Autocar does not normally test heavy commercial vehicles, but we have decided to make an exception, such are the important technological implications of a recent American development in transportation.
Initial engineering, design and cost studies for a reusable shuttle first began in early 1970, with a decision on the final configuration — two solid propellant booster units augmenting three liquid-powered engines of the main orbiter plus a large external fuel tank — taken in 1972.
It is perhaps some measure of the work which had to be done and the problems which had to be overcome that it took nine years before a working vehicle made its first trip. Since that time, there have been 11 successful outings, justifying the immense government expenditure on the project. The space shuttle is perhaps best described as an aerospace vehicle which takes off like a rocket, can manoeuvre in orbit after carrying a payload of up to 65,000lb and then return to land on a normal concrete runway.
Its versatility and quick turnaround time means it provides, for the first time, a viable way of carrying out a number of tasks which were previously considered impossible. These include the maintenance and repair of unmanned satellites, or their 'collection' for repairs, the placing in orbit of interplanetary vehicles, the provision of a platform for scientific experiments and the carrying of components for larger projects. The space shuttle has three main units: the orbiter, the external fuel tank and two solid rocket boosters, each with a thrust of 2.6 million pounds.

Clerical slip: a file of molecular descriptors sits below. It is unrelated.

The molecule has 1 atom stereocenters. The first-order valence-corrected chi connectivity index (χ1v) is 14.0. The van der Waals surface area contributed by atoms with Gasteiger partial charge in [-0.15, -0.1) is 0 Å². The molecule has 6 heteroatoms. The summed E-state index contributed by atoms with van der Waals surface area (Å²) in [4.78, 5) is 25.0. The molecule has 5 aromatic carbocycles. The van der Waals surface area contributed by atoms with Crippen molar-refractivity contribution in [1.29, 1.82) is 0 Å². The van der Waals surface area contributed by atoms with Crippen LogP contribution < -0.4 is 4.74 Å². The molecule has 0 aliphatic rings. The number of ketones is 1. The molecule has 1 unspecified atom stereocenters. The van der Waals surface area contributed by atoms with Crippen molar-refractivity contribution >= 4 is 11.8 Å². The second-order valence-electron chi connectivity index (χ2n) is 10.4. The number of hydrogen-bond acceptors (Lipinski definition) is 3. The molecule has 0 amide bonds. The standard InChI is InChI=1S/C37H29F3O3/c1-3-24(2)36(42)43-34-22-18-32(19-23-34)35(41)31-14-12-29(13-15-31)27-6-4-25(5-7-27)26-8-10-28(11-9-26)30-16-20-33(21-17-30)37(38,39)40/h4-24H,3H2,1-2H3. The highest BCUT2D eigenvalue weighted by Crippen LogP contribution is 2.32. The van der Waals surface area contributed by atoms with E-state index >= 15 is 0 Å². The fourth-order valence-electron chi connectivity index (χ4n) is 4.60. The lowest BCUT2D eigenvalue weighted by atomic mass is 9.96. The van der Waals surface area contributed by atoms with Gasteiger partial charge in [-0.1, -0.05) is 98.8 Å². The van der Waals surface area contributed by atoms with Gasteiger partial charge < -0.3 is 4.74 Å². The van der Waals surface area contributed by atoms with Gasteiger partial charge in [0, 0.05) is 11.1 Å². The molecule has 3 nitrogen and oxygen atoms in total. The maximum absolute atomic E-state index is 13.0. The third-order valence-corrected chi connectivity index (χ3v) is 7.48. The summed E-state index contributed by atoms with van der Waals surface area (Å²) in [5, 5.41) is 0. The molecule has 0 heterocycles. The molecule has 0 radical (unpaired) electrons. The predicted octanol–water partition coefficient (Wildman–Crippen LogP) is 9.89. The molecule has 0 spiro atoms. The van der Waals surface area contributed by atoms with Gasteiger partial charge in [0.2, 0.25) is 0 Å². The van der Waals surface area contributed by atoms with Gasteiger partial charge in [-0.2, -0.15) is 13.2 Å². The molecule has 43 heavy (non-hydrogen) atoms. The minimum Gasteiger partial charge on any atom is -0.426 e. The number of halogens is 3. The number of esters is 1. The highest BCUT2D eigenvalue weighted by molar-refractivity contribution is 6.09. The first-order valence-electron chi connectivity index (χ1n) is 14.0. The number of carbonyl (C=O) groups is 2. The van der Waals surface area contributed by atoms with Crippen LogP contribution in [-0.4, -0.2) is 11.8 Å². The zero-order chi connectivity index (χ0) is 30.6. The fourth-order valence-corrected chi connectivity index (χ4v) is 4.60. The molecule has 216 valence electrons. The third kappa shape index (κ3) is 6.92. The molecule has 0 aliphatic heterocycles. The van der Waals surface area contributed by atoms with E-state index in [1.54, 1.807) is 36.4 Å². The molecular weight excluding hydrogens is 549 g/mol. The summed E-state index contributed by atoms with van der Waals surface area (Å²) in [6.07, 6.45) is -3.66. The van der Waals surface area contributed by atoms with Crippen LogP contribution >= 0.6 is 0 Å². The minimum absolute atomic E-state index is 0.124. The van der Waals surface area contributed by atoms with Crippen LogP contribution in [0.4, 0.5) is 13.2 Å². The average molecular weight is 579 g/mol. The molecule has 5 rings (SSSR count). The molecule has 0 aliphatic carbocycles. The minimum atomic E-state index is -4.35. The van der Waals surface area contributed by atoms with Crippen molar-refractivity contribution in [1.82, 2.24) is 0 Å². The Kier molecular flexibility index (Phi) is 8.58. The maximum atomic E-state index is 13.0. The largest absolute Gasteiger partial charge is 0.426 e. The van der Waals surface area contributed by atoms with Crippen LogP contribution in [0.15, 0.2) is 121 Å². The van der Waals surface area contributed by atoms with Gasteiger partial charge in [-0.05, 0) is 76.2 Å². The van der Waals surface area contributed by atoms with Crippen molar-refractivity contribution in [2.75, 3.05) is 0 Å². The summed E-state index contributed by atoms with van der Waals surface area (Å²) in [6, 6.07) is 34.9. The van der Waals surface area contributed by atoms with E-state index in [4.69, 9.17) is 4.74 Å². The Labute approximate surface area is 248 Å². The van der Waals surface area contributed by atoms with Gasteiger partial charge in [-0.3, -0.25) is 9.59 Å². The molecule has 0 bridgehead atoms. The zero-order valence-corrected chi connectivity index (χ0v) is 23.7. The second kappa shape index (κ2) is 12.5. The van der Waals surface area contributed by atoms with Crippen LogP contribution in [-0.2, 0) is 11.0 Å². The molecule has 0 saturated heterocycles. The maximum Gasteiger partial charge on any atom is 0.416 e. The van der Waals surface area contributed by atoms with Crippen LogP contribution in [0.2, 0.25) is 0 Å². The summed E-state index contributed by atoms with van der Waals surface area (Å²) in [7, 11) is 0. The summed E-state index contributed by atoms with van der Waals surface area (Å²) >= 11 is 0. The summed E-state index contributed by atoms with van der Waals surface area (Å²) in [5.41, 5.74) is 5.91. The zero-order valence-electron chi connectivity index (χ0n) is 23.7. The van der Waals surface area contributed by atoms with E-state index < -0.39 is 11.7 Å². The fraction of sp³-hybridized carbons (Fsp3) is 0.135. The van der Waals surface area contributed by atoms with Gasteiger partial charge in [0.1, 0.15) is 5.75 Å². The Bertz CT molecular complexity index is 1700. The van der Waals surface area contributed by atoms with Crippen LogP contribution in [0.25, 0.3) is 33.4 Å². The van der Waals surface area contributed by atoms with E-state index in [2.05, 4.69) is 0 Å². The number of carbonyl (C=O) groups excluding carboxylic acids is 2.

The orbiter, which is the passenger and payload carrying part of the system, is somewhat larger than many more conventional commercial vehicles. With a length of 121ft, a width of 79ft and a dry weight of 150,000lb, it approximates the dimensions of a DC9 jet airliner. Access to the orbiter is a bit unorthodox; having made your way up the gantry at NASA's John F Kennedy Space Centre in Florida, you clamber in through a circular hatchway in the nearside front of the vehicle and then up a narrow stairway to the cockpit. Since the shuttle is standing vertically at this point, it is necessary to lie on one of the Nomex-covered seats, held in place by a four-point harness.